It is therefore only appropriate to begin this statement by paying sincere and heartfelt tribute to the more than 8,000 boys and men killed in what has been declared the worst atrocity committed in Europe since the Second World War. Our heart goes to their families along with sincere hope that all of them will find the remains of their loved ones and that all those responsible for the genocide in Srebrenica will be brought to justice.
The issue of protection of civilians in armed conflict is one to which Bosnia and Herzegovina attaches great importance. We express our commitment to work jointly with others to implement the study recommendations, in consultations with all relevant actors.
Last year we marked 10 years of the Security Council’s activities regarding the protection of civilians in armed conflict, and we can freely say that much has been achieved. Nevertheless, unfortunately, civilians are still and too often targets of armed attacks and atrocities as well as victims of human rights abuses, in particular rape and sexual violence. Hence we are of the view that even stronger efforts should be made in the future to ensure more effective protection of civilians in armed conflict.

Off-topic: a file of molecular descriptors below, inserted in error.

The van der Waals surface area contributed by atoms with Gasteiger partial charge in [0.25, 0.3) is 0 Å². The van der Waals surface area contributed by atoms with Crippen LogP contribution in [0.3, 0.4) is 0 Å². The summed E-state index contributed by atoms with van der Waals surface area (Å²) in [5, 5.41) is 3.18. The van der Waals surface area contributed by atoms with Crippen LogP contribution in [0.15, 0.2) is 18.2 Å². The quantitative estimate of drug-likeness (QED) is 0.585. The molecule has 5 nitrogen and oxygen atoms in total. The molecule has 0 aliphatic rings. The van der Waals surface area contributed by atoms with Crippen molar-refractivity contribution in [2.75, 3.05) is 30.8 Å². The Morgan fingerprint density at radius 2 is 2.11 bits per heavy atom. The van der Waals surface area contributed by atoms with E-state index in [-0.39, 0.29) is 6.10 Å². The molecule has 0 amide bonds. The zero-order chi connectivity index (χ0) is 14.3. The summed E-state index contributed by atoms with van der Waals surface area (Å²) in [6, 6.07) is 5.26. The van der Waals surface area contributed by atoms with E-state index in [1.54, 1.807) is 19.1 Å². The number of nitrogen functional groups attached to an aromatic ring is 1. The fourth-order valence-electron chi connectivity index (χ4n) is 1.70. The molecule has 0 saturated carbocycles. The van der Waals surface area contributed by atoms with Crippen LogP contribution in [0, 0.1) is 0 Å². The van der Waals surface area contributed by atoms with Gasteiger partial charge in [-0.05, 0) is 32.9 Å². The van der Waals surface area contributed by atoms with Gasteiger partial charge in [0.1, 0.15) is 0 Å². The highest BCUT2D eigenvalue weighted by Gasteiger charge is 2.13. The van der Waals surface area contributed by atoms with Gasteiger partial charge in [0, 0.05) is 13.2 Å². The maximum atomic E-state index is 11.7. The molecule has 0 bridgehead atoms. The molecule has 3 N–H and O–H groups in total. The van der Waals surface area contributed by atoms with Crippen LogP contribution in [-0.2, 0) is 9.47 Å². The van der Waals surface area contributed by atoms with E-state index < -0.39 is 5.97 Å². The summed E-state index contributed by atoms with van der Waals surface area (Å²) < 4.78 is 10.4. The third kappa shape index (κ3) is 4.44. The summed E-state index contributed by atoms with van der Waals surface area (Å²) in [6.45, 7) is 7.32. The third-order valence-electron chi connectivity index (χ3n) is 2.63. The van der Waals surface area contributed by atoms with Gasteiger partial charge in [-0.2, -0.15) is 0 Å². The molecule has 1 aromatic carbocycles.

To that end, Bosnia and Herzegovina urges Member States to work on full implementation of resolutions 1325 (2000), 1674 (2006), 1820 (2008), 1882 (2009), 1888 (2009), 1889 (2009) and 1894 (2009), which give peacekeeping missions and all other relevant actors the mandate to take effective measures to protect civilians in armed conflict. We also request all parties to armed conflicts to fully comply with their obligations under international humanitarian law concerning the protection of civilians in armed conflict.
In that context, Bosnia and Herzegovina underlines the need to combat impunity for perpetrators of violence against civilians. The Security Council should take every opportunity to send a message that crimes committed against civilians are unacceptable and that all perpetrators of grave violations of human rights and international humanitarian law will be brought to justice.
Bosnia and Herzegovina is deeply concerned about the issue of unsafe and too-often impeded humanitarian access to populations affected by conflict. As a result of this phenomenon, millions of vulnerable people, particularly internally displaced persons and refugees, are deprived of assistance and protection. We are also troubled by attacks against humanitarian workers, which must be strongly condemned. We call for strengthened action in this area and point out the importance of broadening understanding and acceptance of independent, neutral and impartial humanitarian actions.